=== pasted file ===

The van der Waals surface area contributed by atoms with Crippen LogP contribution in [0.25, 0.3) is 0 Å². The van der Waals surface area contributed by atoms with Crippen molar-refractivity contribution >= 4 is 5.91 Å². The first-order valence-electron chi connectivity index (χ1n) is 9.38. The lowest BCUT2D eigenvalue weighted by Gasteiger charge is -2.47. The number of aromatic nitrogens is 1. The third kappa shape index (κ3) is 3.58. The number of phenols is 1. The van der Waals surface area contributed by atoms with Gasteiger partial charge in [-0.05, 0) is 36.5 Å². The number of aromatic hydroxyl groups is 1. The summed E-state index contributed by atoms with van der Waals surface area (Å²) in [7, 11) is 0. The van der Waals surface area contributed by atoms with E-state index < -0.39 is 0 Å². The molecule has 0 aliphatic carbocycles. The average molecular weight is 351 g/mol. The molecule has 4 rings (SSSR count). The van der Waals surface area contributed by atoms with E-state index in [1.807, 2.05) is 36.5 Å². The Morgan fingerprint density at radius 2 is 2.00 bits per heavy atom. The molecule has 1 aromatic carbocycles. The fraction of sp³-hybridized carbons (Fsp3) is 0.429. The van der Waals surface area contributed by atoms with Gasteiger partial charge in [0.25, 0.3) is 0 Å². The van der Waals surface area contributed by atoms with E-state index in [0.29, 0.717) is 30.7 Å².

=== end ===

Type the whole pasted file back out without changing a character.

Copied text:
The van der Waals surface area contributed by atoms with Crippen LogP contribution in [0.25, 0.3) is 0 Å². The van der Waals surface area contributed by atoms with Crippen molar-refractivity contribution >= 4 is 5.91 Å². The first-order valence-electron chi connectivity index (χ1n) is 9.38. The lowest BCUT2D eigenvalue weighted by Gasteiger charge is -2.47. The number of aromatic nitrogens is 1. The third kappa shape index (κ3) is 3.58. The number of phenols is 1. The van der Waals surface area contributed by atoms with Gasteiger partial charge in [-0.05, 0) is 36.5 Å². The number of aromatic hydroxyl groups is 1. The summed E-state index contributed by atoms with van der Waals surface area (Å²) in [7, 11) is 0. The van der Waals surface area contributed by atoms with E-state index < -0.39 is 0 Å². The molecule has 0 aliphatic carbocycles. The average molecular weight is 351 g/mol. The molecule has 4 rings (SSSR count). The van der Waals surface area contributed by atoms with E-state index in [1.807, 2.05) is 36.5 Å². The Morgan fingerprint density at radius 2 is 2.00 bits per heavy atom. The molecule has 1 aromatic carbocycles. The fraction of sp³-hybridized carbons (Fsp3) is 0.429. The van der Waals surface area contributed by atoms with Gasteiger partial charge in [0.25, 0.3) is 0 Å². The van der Waals surface area contributed by atoms with E-state index in [0.29, 0.717) is 30.7 Å².